Sudan's northern army seized control of the disputed, oil-producing Abyei region, officials said on Sunday, forcing thousands to flee and bringing the country's north and south to the brink of full conflict.
Abyei---The northern Sudanese Army took control of the city Abyei on May 19, after three days of clashes with southern forces. South Sudan is due to become independent in July, but Abyei is still claimed by both sides. Khartoum said it had moved in because the south's Sudan People's Liberation Army was trying to enforce its presence in the town, in violation of the 2005 Comprehensive Peace Agreement, CPA. This agreement, which ended 22 years of devastating civil war between the north and south, requires both sides to keep their troops out until a vote to determine its future. South Sudan consequently has warned the north's 'illegal occupation' of Abyei risks tipping the country back to full-scale civil war.
The situation in Abyei region has worsened with armed looters setting fires in abandoned towns. The main town is nearly deserted. Residents and humanitarian groups fled and northern troops dug in for what could be a prolonged conflict with southern forces. Thousands of those displaced by the fighting arrived in neighboring areas to the south, where schools were converted into shelters. Some took to the streets to protest what they called an "unjustified invasion" of Abyei by northern forces.
John Ajang was among those who fled on foot with his family ahead of the fighting. The Christian cattle herder walked two dozen miles south to the nearest town, Agok. It took him more than eight hours. He traveled Saturday with his two children on his back, sometimes carrying his sick wife as well.
"I saw on Friday over 45 tanks belonging to the northern army," Ajang said.
"They brought all their troops nearby from the oil fields because they want more oil."
A United Nations Security Council delegation visiting Sudan, who earlier demanded that the north withdraw from Abyei, were expected to meet the southern government in the southern capital, Juba. More than 100 people demonstrated in Juba before the meeting, chanting against the northern takeover of Abyei and against President Omar Hassan Ahmed Bashir. However, neither Foreign Minister Ali Karti, who was expected to lead discussions, nor Vice President Ali Osman Taha was present.
“We are trying to solve the remaining issues and remove tensions in Abyei and pursue a peaceful solution for Abyei,” Bashir said.
Fighting in Abyei has pitted the former civil war enemies against each other since January when the district was due to vote on its future alongside a referendum on independence for the south which delivered a landslide for secession. The plebiscite was postponed indefinitely as the north and south disagreed on who should be eligible to vote in an area where conflicted loyalties and land disputes keep tensions high.
Due to rising upheavals in the region, The United Nations Security Council has cancelled a visit to Abyei citing one of their reasons being that the government forces launched an offensive, capturing the main town, Abyei. Further, a U.N. compound was hit by mortar fire, and U.N. Secretary-General Ban Ki-moon and the Security Council called for an immediate end to the violence. Spokeswoman Hua Jiang said staff at the UN compound had taken shelter in bunkers at the height of the attack; Northern Sudanese forces had taken control of the town of Abyei after a day of heavy shelling.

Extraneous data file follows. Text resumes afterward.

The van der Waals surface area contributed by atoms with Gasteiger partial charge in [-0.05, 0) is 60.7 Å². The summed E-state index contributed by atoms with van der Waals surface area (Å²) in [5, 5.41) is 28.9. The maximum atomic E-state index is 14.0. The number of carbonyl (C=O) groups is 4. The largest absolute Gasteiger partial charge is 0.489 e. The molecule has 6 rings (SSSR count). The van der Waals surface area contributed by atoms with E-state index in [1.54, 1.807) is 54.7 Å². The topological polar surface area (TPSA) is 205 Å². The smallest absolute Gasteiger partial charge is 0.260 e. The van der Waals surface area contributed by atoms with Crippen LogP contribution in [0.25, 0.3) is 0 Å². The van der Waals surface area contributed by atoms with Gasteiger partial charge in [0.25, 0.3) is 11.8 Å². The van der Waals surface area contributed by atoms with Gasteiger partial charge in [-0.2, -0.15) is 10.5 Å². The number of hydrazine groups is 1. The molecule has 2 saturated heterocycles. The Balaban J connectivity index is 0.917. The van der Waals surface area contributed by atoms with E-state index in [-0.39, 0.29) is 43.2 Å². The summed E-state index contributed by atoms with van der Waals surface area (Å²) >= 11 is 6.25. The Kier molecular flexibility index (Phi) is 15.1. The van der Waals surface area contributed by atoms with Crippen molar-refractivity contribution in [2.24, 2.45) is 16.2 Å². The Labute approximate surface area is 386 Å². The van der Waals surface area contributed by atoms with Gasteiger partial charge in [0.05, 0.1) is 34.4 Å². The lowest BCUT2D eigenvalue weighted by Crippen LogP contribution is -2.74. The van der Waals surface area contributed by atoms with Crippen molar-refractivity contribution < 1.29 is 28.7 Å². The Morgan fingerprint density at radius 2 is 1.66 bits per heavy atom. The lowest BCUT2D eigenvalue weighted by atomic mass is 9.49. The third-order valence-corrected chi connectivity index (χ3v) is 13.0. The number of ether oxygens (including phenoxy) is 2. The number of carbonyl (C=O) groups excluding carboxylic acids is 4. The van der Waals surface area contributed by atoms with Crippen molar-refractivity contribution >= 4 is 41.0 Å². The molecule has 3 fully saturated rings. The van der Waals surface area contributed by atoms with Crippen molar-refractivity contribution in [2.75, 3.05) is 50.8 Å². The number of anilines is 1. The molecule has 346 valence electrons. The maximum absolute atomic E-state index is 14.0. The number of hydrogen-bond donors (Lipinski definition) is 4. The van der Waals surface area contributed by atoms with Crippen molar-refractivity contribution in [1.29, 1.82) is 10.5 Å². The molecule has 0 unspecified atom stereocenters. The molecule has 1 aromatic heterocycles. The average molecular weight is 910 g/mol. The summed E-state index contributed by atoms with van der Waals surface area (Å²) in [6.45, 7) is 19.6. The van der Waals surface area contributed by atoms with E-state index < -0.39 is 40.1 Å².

Abyei sits on Sudan's ill-defined north-south border and is claimed by both halves of the country. In many ways it is a microcosm of all the conflicts that have split Sudan for decades an explosive mix of ethnic tension, ambiguous boundaries, oil and age-old suspicion and resentment. Abyei also contains rich pastureland, water and, after a recent re-drawing of its boundary, one significant oilfield, Defra, part of a block run by the Greater Nile Petroleum Operating Company (GNPOC), a consortium led by China National Petroleum Corporation (CNPC). Northerners and southerners fought hard over it during decades of civil war and have continued to clash there even after the 2005 peace deal that ended the war and set up the referendum.
The United States says Sudan’s seizure of much of the disputed Abyei region jeopardizes the country’s north-south peace accord of 2005 and complicates efforts at normalizing U.S.-Sudan relations. The U.S. Special Envoy for Sudan is making a crisis visit to the country this week. The State Department is condemning the May 19 attack on Sudanese troops by southern forces that apparently triggered the latest crisis.
Under the 2005 peace deal, Abyei had a special administrative status, governed by an administration made up of officials from the Sudan People's Liberation Movement (SPLM) and President Omar Hassan al-Bashir's northern National Congress Party (NCP). Despite going to the polls where South Sudan voted to become independent in the January 2011 referendum, tensions have built up in the oil-producing Abyei region where both sides have set up forces. However President Omar Hassan al-Bashir had said last month that Abyei would remain part of the north after the south secedes in July.
Southern Sudan is mainly animist and Christian and its people are ethnically linked to sub-Saharan Africa. The north is mostly Muslim, and many residents consider themselves Arabs. The south voted in January to secede, and is scheduled to become independent July 9.